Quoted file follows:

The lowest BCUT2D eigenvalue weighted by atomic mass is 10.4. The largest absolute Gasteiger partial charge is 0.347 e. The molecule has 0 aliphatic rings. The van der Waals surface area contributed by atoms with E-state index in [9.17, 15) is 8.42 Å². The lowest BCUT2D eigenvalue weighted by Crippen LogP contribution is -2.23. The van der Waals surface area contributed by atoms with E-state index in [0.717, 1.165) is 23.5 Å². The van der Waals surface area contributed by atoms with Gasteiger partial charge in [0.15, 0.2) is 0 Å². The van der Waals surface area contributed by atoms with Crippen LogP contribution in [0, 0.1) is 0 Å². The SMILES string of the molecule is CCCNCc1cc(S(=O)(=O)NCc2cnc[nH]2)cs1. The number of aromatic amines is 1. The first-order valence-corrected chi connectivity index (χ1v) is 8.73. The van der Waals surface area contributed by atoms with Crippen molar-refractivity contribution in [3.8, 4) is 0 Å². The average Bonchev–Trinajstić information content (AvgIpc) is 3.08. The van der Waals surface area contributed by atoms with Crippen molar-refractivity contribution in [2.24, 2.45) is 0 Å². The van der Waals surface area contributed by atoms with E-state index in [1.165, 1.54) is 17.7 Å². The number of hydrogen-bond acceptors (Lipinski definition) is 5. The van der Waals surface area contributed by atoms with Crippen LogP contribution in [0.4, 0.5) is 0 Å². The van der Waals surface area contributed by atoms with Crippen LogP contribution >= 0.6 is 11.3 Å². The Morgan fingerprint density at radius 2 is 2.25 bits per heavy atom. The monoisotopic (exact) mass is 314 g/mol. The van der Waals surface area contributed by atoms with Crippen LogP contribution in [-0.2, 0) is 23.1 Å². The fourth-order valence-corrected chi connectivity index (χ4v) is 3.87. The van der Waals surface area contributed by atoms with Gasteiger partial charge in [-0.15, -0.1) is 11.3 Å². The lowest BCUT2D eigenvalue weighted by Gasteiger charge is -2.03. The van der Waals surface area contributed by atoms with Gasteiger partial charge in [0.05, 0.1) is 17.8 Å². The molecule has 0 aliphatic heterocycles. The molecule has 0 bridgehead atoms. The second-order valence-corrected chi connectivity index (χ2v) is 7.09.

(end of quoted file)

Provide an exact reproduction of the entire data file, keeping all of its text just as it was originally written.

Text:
The lowest BCUT2D eigenvalue weighted by atomic mass is 10.4. The largest absolute Gasteiger partial charge is 0.347 e. The molecule has 0 aliphatic rings. The van der Waals surface area contributed by atoms with E-state index in [9.17, 15) is 8.42 Å². The lowest BCUT2D eigenvalue weighted by Crippen LogP contribution is -2.23. The van der Waals surface area contributed by atoms with E-state index in [0.717, 1.165) is 23.5 Å². The van der Waals surface area contributed by atoms with Gasteiger partial charge in [0.15, 0.2) is 0 Å². The van der Waals surface area contributed by atoms with Crippen LogP contribution in [0, 0.1) is 0 Å². The SMILES string of the molecule is CCCNCc1cc(S(=O)(=O)NCc2cnc[nH]2)cs1. The number of aromatic amines is 1. The first-order valence-corrected chi connectivity index (χ1v) is 8.73. The van der Waals surface area contributed by atoms with Crippen molar-refractivity contribution in [3.8, 4) is 0 Å². The average Bonchev–Trinajstić information content (AvgIpc) is 3.08. The van der Waals surface area contributed by atoms with Crippen molar-refractivity contribution in [2.24, 2.45) is 0 Å². The van der Waals surface area contributed by atoms with E-state index in [1.165, 1.54) is 17.7 Å². The number of hydrogen-bond acceptors (Lipinski definition) is 5. The van der Waals surface area contributed by atoms with Crippen LogP contribution in [0.4, 0.5) is 0 Å². The van der Waals surface area contributed by atoms with Crippen LogP contribution >= 0.6 is 11.3 Å². The Morgan fingerprint density at radius 2 is 2.25 bits per heavy atom. The monoisotopic (exact) mass is 314 g/mol. The van der Waals surface area contributed by atoms with Crippen LogP contribution in [-0.2, 0) is 23.1 Å². The fourth-order valence-corrected chi connectivity index (χ4v) is 3.87. The van der Waals surface area contributed by atoms with Gasteiger partial charge in [-0.15, -0.1) is 11.3 Å². The lowest BCUT2D eigenvalue weighted by Gasteiger charge is -2.03. The van der Waals surface area contributed by atoms with Gasteiger partial charge in [0.05, 0.1) is 17.8 Å². The molecule has 0 aliphatic heterocycles. The molecule has 0 bridgehead atoms. The second-order valence-corrected chi connectivity index (χ2v) is 7.09.